Anna Kendrick is basking in the glow 

Anna Kendrick doesn’t expect to win an Oscar for her ferociously perky supporting turn as a corporate terminator in Jason Reitman’s “Up in the Air.” That, she says, is an honor earmarked for another actress, though she coyly declines to reveal the mystery winner’s identity.

Even if Kendrick, 24, is right, it would take nothing away from her remarkable work opposite George Clooney in Reitman’s meditation on the value of human contact in an age of digital communication. Nor would it diminish the impact of her scene-stealing performance as a vapid teen in the box-office blockbuster “New Moon.”

 Kendrick doesn’t pretend to understand the hysteria surrounding the “Twilight” franchise — she is, by her admission, a “Harry Potter geek” — but she has fond memories of the playful rivalry that developed between those on the sets of her two movies.

 “The ‘Twilight’ franchise is so huge that there’s bound to be backlash from the cast of a movie like ‘Up in the Air,’ which is so much smaller and more intimate,” she says. “Basically, George needed something to make fun of me for, because he does that with everyone. He gave me an autographed picture to give, with love, to Robert Pattinson.”

 Along with Kendrick — who at 12 became the second-youngest Tony Award nominee in history for her role in 1998’s Broadway revival of “High Society” — Clooney and fellow “Up in the Air” co-star Vera Farmiga will be vying for Oscars on March 7 at the Kodak Theatre.

Does Kendrick mind being in such close competition with her good friend Farmiga?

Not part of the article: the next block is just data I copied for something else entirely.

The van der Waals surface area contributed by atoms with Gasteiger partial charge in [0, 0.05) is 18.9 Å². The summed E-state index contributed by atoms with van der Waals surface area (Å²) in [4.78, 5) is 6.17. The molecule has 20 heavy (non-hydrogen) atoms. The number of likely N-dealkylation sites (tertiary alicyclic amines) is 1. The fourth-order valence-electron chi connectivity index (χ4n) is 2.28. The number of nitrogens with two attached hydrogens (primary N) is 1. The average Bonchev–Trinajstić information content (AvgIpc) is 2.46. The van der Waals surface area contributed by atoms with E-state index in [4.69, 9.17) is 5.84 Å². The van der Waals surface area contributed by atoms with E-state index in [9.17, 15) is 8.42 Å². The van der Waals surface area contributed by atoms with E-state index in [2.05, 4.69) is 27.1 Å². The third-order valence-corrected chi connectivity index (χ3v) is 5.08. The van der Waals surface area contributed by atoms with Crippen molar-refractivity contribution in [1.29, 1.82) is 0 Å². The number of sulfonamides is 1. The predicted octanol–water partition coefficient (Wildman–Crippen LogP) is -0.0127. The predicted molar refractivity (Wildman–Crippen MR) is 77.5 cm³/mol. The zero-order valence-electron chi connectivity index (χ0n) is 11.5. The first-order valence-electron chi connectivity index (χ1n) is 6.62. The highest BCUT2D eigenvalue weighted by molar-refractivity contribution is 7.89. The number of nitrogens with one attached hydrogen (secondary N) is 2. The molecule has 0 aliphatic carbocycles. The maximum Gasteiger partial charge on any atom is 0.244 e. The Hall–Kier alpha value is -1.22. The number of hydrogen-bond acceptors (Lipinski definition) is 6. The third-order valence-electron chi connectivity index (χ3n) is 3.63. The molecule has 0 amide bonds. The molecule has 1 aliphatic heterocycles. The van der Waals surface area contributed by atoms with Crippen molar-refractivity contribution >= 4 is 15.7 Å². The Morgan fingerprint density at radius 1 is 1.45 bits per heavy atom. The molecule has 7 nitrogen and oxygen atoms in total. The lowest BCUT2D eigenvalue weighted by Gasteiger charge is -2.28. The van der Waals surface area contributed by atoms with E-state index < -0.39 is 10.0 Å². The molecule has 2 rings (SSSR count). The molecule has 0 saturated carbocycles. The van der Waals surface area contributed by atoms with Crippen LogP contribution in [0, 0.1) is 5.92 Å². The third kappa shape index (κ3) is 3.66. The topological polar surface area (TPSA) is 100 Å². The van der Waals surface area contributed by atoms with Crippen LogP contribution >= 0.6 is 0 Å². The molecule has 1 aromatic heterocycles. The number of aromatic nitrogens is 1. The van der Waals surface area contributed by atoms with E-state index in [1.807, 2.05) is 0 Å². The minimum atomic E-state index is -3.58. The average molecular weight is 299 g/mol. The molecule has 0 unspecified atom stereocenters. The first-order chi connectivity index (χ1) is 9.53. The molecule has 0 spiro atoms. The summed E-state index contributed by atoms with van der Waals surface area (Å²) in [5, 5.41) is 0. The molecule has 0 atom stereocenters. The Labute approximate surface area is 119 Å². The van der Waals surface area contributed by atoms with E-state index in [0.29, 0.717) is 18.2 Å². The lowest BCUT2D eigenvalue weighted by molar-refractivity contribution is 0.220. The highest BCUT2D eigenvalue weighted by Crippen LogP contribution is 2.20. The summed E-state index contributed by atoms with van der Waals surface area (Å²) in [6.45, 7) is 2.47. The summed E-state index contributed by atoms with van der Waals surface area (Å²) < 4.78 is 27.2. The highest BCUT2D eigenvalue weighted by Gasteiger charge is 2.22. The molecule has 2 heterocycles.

“As far as Vera and I go, I was floored simply by the idea of getting to work with her,” Kendrick says. “The idea that I’d be nominated for any award in the same category is amazing to me.”

Though she doesn’t anticipate returning to the “Twilight” franchise — her character, Jessica, plays an increasingly marginal role series — she will soon star in “Scott Pilgrim vs. the World,” a new comedy from “Shaun of the Dead” director Edgar Wright.  In the meantime, she’ll bask in the Oscar glow, while it lasts.

 “I think of something Helen Mirren said at the Palm Springs Film Festival,” she says. “You’re only in the nomination bubble for a short time, and if you lose, the bubble bursts that night. If you win, it bursts 24 hours later. Either way, you go home, live your life and wake up the next day looking for work. That’s how I look at it.”

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A daily newspaper covering San Francisco, San Mateo County and serving Alameda, Marin and Santa Clara counties.
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